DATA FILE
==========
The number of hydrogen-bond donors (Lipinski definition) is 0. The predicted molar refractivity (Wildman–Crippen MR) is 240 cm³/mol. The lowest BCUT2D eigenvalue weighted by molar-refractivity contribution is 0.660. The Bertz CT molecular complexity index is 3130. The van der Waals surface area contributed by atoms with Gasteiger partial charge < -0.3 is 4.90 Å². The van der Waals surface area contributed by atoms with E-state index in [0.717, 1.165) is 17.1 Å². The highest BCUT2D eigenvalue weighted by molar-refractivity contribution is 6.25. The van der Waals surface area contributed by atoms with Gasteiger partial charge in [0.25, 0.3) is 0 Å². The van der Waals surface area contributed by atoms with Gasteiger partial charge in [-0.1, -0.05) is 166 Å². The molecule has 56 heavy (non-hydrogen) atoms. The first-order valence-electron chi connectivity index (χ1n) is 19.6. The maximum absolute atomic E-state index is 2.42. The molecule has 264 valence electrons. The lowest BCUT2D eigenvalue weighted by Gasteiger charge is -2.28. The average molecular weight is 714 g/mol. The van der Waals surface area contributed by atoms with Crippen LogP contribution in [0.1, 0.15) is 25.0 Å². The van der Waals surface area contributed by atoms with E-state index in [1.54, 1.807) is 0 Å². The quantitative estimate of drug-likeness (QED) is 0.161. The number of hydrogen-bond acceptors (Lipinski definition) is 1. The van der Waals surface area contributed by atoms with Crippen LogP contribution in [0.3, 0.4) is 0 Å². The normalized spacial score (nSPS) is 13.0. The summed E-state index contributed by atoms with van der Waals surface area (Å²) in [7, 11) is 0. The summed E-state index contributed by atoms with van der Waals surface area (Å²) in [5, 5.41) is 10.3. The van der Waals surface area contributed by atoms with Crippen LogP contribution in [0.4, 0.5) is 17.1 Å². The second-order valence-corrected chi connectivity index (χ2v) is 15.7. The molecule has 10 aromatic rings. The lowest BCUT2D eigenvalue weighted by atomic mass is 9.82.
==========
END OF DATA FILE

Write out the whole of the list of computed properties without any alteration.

The number of hydrogen-bond donors (Lipinski definition) is 0. The predicted molar refractivity (Wildman–Crippen MR) is 240 cm³/mol. The lowest BCUT2D eigenvalue weighted by molar-refractivity contribution is 0.660. The Bertz CT molecular complexity index is 3130. The van der Waals surface area contributed by atoms with Gasteiger partial charge < -0.3 is 4.90 Å². The van der Waals surface area contributed by atoms with E-state index in [0.717, 1.165) is 17.1 Å². The highest BCUT2D eigenvalue weighted by molar-refractivity contribution is 6.25. The van der Waals surface area contributed by atoms with Gasteiger partial charge in [0.25, 0.3) is 0 Å². The van der Waals surface area contributed by atoms with Gasteiger partial charge in [-0.1, -0.05) is 166 Å². The molecule has 56 heavy (non-hydrogen) atoms. The first-order valence-electron chi connectivity index (χ1n) is 19.6. The maximum absolute atomic E-state index is 2.42. The molecule has 264 valence electrons. The lowest BCUT2D eigenvalue weighted by Gasteiger charge is -2.28. The average molecular weight is 714 g/mol. The van der Waals surface area contributed by atoms with Crippen LogP contribution in [0.1, 0.15) is 25.0 Å². The van der Waals surface area contributed by atoms with E-state index in [1.54, 1.807) is 0 Å². The quantitative estimate of drug-likeness (QED) is 0.161. The number of hydrogen-bond acceptors (Lipinski definition) is 1. The van der Waals surface area contributed by atoms with Crippen LogP contribution in [0.3, 0.4) is 0 Å². The normalized spacial score (nSPS) is 13.0. The summed E-state index contributed by atoms with van der Waals surface area (Å²) in [7, 11) is 0. The summed E-state index contributed by atoms with van der Waals surface area (Å²) in [5, 5.41) is 10.3. The van der Waals surface area contributed by atoms with Crippen LogP contribution in [0.4, 0.5) is 17.1 Å². The second-order valence-corrected chi connectivity index (χ2v) is 15.7. The molecule has 10 aromatic rings. The lowest BCUT2D eigenvalue weighted by atomic mass is 9.82.